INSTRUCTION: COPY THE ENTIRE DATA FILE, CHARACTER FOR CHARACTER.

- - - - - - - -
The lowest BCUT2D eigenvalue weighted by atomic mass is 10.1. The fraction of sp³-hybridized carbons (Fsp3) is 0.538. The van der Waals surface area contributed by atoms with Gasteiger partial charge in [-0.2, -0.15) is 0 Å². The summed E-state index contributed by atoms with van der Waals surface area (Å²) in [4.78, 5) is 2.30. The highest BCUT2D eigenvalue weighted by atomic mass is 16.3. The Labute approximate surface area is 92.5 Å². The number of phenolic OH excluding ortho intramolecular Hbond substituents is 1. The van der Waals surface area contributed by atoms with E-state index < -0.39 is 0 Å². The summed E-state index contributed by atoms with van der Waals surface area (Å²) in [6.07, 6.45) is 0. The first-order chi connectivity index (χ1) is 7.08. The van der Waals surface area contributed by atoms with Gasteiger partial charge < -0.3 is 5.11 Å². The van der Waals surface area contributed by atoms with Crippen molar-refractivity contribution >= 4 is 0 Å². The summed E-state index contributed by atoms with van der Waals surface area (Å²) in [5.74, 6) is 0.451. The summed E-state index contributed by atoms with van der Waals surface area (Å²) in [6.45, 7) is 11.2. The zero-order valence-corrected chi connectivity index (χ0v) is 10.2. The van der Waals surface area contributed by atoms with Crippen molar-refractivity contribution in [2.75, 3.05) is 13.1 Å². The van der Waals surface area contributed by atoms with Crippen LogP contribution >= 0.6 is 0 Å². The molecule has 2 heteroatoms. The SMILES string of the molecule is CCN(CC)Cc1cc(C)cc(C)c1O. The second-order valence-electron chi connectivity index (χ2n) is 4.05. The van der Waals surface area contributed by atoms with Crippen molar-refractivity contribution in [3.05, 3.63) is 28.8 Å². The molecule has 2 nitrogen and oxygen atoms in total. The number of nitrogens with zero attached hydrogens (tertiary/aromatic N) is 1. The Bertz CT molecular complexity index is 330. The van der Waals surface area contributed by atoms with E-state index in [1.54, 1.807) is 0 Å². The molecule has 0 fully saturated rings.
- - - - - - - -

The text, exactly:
The lowest BCUT2D eigenvalue weighted by atomic mass is 10.1. The fraction of sp³-hybridized carbons (Fsp3) is 0.538. The van der Waals surface area contributed by atoms with Gasteiger partial charge in [-0.2, -0.15) is 0 Å². The summed E-state index contributed by atoms with van der Waals surface area (Å²) in [4.78, 5) is 2.30. The highest BCUT2D eigenvalue weighted by atomic mass is 16.3. The Labute approximate surface area is 92.5 Å². The number of phenolic OH excluding ortho intramolecular Hbond substituents is 1. The van der Waals surface area contributed by atoms with E-state index < -0.39 is 0 Å². The summed E-state index contributed by atoms with van der Waals surface area (Å²) in [6.07, 6.45) is 0. The first-order chi connectivity index (χ1) is 7.08. The van der Waals surface area contributed by atoms with Gasteiger partial charge < -0.3 is 5.11 Å². The van der Waals surface area contributed by atoms with Crippen molar-refractivity contribution >= 4 is 0 Å². The summed E-state index contributed by atoms with van der Waals surface area (Å²) in [5.74, 6) is 0.451. The summed E-state index contributed by atoms with van der Waals surface area (Å²) in [6.45, 7) is 11.2. The zero-order valence-corrected chi connectivity index (χ0v) is 10.2. The van der Waals surface area contributed by atoms with Crippen molar-refractivity contribution in [2.75, 3.05) is 13.1 Å². The van der Waals surface area contributed by atoms with Crippen LogP contribution >= 0.6 is 0 Å². The molecule has 2 heteroatoms. The SMILES string of the molecule is CCN(CC)Cc1cc(C)cc(C)c1O. The second-order valence-electron chi connectivity index (χ2n) is 4.05. The van der Waals surface area contributed by atoms with Crippen molar-refractivity contribution in [3.05, 3.63) is 28.8 Å². The molecule has 2 nitrogen and oxygen atoms in total. The number of nitrogens with zero attached hydrogens (tertiary/aromatic N) is 1. The Bertz CT molecular complexity index is 330. The van der Waals surface area contributed by atoms with E-state index in [1.54, 1.807) is 0 Å². The molecule has 0 fully saturated rings.